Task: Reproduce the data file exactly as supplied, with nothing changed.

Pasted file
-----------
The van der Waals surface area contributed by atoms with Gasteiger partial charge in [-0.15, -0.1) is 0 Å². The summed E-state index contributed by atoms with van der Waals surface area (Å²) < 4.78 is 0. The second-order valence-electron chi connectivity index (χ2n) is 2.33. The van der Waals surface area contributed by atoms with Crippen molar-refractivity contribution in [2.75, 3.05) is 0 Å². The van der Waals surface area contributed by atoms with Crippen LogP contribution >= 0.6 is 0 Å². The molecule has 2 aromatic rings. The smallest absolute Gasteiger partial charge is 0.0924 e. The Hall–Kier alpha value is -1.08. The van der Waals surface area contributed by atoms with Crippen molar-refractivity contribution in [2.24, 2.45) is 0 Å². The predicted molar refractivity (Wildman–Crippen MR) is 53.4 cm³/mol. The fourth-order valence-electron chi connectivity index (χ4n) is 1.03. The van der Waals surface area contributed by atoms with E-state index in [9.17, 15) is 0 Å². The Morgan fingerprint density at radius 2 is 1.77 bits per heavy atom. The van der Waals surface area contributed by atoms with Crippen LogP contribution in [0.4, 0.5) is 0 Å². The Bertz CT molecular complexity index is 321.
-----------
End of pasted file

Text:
The van der Waals surface area contributed by atoms with Gasteiger partial charge in [-0.15, -0.1) is 0 Å². The summed E-state index contributed by atoms with van der Waals surface area (Å²) < 4.78 is 0. The second-order valence-electron chi connectivity index (χ2n) is 2.33. The van der Waals surface area contributed by atoms with Crippen molar-refractivity contribution in [2.75, 3.05) is 0 Å². The van der Waals surface area contributed by atoms with Crippen LogP contribution >= 0.6 is 0 Å². The molecule has 2 aromatic rings. The smallest absolute Gasteiger partial charge is 0.0924 e. The Hall–Kier alpha value is -1.08. The van der Waals surface area contributed by atoms with Crippen molar-refractivity contribution in [2.24, 2.45) is 0 Å². The predicted molar refractivity (Wildman–Crippen MR) is 53.4 cm³/mol. The fourth-order valence-electron chi connectivity index (χ4n) is 1.03. The van der Waals surface area contributed by atoms with E-state index in [9.17, 15) is 0 Å². The Morgan fingerprint density at radius 2 is 1.77 bits per heavy atom. The van der Waals surface area contributed by atoms with Crippen LogP contribution in [0.4, 0.5) is 0 Å². The Bertz CT molecular complexity index is 321.